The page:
Squirt swallowed, his face drained of color. “I introduced them at a New Year’s party.”

      Midas laughed harder. “Your mistake, mate.

      Shuffling closer, Squirt pointed a finger at the Kid. “I swear, you touch her, I’ll shove a fist full of witchety grubs down your gullet.”

      “Give me credit, dude.” The Kid raised his hands. “I’m a gentleman.”

      Max grunted. “Right.” As he strode around the lockers to the shower well, he heard more threats and much more laughter from the Kid. Max shook his head. Would the Kid ever grow up, learn when to leave things alone?

      As he tossed his oily, grimy duds on the bench, Max paused, thinking maybe he should send his report to Lambert now so he wouldn’t have to mess with it tomorrow. The mission had been simple enough, a snatch-n-grab of an Iranian doctor. It’d been nice and clean, in and out. The report wouldn’t take long. Then he could shower, bug out, and know he had the whole weekend with Syd and the boys.

      Max jogged up the iron stairs, which creaked and groaned beneath his weight. Down the hall to the right. He punched in the code and entered the secure hub, the door hissing shut behind him. The most high-tech part of this dump-of-a-warehouse.

      Shouts drew his attention to the blinds. He jabbed two fingers between a couple and spread them to peeked down into the main area. Squirt and the Kid raced into the bay and back the way they came. Squirt looked ready to kill. The Kid’s face revealed his fear. Max shook his head again. Man, he wanted Griffin back. The guy seemed to bring balance to the team. Badly needed balance.

      Max powered up the computer. Hand propped on the warped wood, he waited for the system to boot.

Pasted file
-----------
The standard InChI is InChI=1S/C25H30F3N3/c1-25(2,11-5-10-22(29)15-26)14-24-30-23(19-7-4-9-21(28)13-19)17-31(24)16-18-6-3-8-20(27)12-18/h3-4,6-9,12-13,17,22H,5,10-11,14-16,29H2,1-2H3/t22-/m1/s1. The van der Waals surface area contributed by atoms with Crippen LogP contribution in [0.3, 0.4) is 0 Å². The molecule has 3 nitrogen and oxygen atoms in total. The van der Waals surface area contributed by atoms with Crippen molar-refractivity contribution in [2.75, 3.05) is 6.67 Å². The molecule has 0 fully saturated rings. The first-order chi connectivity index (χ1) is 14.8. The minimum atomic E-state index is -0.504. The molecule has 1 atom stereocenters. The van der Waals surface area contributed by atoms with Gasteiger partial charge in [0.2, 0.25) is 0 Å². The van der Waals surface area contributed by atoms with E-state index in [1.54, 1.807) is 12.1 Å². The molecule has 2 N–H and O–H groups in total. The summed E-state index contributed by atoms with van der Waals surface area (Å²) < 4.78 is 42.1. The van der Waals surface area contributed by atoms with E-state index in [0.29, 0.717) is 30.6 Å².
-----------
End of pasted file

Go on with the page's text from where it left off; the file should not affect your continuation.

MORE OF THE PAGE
More shouts. Loud thuds.

      He pinched the bridge of his nose. Would they never—?

      Tat-a-tat! Tat-tat-a-tat!

      Instinct drove Max to his knee at the sound of gunfire. He scrambled to the window. Through the slanted blinds, he peered down into the slab of cement. His brain wouldn’t assemble what he saw. Gunmen. A dozen or more. Rushing into the Shack from the parking bay. Moving swiftly, as if. . .

      They know the layout.

      Max darted to the door and jerked it open. He sprinted down the hall toward the stairs. As his boot hit steel, he froze. A shadow emerged. Floated into the hall.

      Too late.

      Max jerked back. Pressed his spine against the wall.

      By the showers, the Kid looked up. Max signaled to him. Then made his best and loudest Nightshade whistle, hoping it would penetrate the building, give the men warning to take cover.

      The Kid threw himself back into the locker room.

      Men swarmed the corner. One looked to his left, one right. His weapon slowly rose as he traced the stairs with his M16.

      Max leapt backward into the darkness and into office. He closed the door. As the lock clicked, darkness dropped like an anchor over the entire building. Behind him, a glow screamed his location. The monitor!

      Max spun. Lunged across the desk. Stabbed the power button. And paused with his hand still near the monitor. If someone was coming after them. . .accessing this computer. . .

      On his knees, Max yanked the cords free. With the box, he moved to the window and reassessed the parking bay. Another van with a half-dozen men with AK-47s. They streamed into the warehouse.

      Max’s gut wound into a dozen knots. They were screwed.

      Think! Hand on the door, he considered going back downstairs. But that would get him captured. Killed. Yet he’d rather be with his guys than running like a chicken.

      No, not running. Considering options, gaining the advantage. Planning. The invasion force was armed to the teeth. They knew who they were coming after. They’d brought weapons. And those guys moved with precision. Swift, deadly precision.

      Though Nightshade had a stellar ops record, perhaps they had finally met their match. Still. . .two to one? Nightshade had faced worse.

      A large black Suburban screeched to a halt in the middle of the parking bay. Two men emerged, both wearing trench coats.

      Max cursed his luck to be up here, away from his gear, his weapons. Up here, without firepower. Thus, powerless.